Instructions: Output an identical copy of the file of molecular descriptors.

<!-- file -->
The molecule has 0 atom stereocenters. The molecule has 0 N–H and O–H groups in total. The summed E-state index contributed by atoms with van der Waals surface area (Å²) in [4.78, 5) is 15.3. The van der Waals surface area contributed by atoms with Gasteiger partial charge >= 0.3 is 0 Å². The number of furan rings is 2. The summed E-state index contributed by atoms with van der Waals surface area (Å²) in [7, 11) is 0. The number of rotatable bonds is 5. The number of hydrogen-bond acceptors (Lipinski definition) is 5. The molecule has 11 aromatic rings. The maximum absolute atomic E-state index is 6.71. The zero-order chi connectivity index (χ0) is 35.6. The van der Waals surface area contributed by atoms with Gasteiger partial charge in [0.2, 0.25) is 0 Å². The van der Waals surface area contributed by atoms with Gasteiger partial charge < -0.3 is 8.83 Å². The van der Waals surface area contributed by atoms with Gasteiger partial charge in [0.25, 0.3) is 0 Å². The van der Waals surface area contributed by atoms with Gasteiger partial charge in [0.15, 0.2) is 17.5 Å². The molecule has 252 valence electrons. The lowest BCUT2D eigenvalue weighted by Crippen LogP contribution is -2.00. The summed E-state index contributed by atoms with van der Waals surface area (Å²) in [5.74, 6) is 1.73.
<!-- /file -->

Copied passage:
The molecule has 0 atom stereocenters. The molecule has 0 N–H and O–H groups in total. The summed E-state index contributed by atoms with van der Waals surface area (Å²) in [4.78, 5) is 15.3. The van der Waals surface area contributed by atoms with Gasteiger partial charge >= 0.3 is 0 Å². The number of furan rings is 2. The summed E-state index contributed by atoms with van der Waals surface area (Å²) in [7, 11) is 0. The number of rotatable bonds is 5. The number of hydrogen-bond acceptors (Lipinski definition) is 5. The molecule has 11 aromatic rings. The maximum absolute atomic E-state index is 6.71. The zero-order chi connectivity index (χ0) is 35.6. The van der Waals surface area contributed by atoms with Gasteiger partial charge in [0.2, 0.25) is 0 Å². The van der Waals surface area contributed by atoms with Gasteiger partial charge < -0.3 is 8.83 Å². The van der Waals surface area contributed by atoms with Gasteiger partial charge in [0.25, 0.3) is 0 Å². The van der Waals surface area contributed by atoms with Gasteiger partial charge in [0.15, 0.2) is 17.5 Å². The molecule has 252 valence electrons. The lowest BCUT2D eigenvalue weighted by Crippen LogP contribution is -2.00. The summed E-state index contributed by atoms with van der Waals surface area (Å²) in [5.74, 6) is 1.73.